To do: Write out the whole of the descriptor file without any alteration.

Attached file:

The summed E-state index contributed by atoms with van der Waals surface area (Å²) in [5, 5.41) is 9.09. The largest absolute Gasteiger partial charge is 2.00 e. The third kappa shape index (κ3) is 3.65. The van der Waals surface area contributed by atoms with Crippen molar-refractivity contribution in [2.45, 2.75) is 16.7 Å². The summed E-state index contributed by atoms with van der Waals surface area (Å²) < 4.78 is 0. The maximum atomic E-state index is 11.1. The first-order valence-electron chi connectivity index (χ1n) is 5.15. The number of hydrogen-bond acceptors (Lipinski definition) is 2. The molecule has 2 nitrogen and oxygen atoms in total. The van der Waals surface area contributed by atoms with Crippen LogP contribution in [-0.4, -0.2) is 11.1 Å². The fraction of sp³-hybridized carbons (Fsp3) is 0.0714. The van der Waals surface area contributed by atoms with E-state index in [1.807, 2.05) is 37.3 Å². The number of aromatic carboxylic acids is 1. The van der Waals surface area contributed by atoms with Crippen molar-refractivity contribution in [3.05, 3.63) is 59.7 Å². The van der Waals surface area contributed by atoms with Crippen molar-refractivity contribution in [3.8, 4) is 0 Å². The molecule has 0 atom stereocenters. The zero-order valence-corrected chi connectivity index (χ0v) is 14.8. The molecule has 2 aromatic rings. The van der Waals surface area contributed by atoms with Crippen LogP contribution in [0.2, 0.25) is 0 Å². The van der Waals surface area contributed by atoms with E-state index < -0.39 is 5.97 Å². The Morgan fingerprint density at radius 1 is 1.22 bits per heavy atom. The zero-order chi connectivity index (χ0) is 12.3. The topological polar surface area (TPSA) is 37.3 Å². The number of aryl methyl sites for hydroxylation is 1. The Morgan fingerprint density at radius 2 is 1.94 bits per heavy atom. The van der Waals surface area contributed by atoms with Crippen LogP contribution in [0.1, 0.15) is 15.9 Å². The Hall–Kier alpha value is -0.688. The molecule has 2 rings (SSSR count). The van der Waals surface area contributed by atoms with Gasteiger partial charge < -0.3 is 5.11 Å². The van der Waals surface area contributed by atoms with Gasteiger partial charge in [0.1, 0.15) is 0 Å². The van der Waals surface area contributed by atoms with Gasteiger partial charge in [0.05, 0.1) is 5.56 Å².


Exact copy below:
The summed E-state index contributed by atoms with van der Waals surface area (Å²) in [5, 5.41) is 9.09. The largest absolute Gasteiger partial charge is 2.00 e. The third kappa shape index (κ3) is 3.65. The van der Waals surface area contributed by atoms with Crippen molar-refractivity contribution in [2.45, 2.75) is 16.7 Å². The summed E-state index contributed by atoms with van der Waals surface area (Å²) < 4.78 is 0. The maximum atomic E-state index is 11.1. The first-order valence-electron chi connectivity index (χ1n) is 5.15. The number of hydrogen-bond acceptors (Lipinski definition) is 2. The molecule has 2 nitrogen and oxygen atoms in total. The van der Waals surface area contributed by atoms with Crippen LogP contribution in [-0.4, -0.2) is 11.1 Å². The fraction of sp³-hybridized carbons (Fsp3) is 0.0714. The van der Waals surface area contributed by atoms with E-state index in [1.807, 2.05) is 37.3 Å². The number of aromatic carboxylic acids is 1. The van der Waals surface area contributed by atoms with Crippen molar-refractivity contribution in [3.05, 3.63) is 59.7 Å². The van der Waals surface area contributed by atoms with Crippen molar-refractivity contribution in [3.8, 4) is 0 Å². The molecule has 0 atom stereocenters. The zero-order valence-corrected chi connectivity index (χ0v) is 14.8. The molecule has 2 aromatic rings. The van der Waals surface area contributed by atoms with Crippen LogP contribution in [0.2, 0.25) is 0 Å². The van der Waals surface area contributed by atoms with E-state index < -0.39 is 5.97 Å². The Morgan fingerprint density at radius 1 is 1.22 bits per heavy atom. The zero-order chi connectivity index (χ0) is 12.3. The topological polar surface area (TPSA) is 37.3 Å². The number of aryl methyl sites for hydroxylation is 1. The Morgan fingerprint density at radius 2 is 1.94 bits per heavy atom. The van der Waals surface area contributed by atoms with Crippen LogP contribution in [0.1, 0.15) is 15.9 Å². The Hall–Kier alpha value is -0.688. The molecule has 2 rings (SSSR count). The van der Waals surface area contributed by atoms with Gasteiger partial charge < -0.3 is 5.11 Å². The van der Waals surface area contributed by atoms with Gasteiger partial charge in [0.1, 0.15) is 0 Å². The van der Waals surface area contributed by atoms with Gasteiger partial charge in [0.05, 0.1) is 5.56 Å².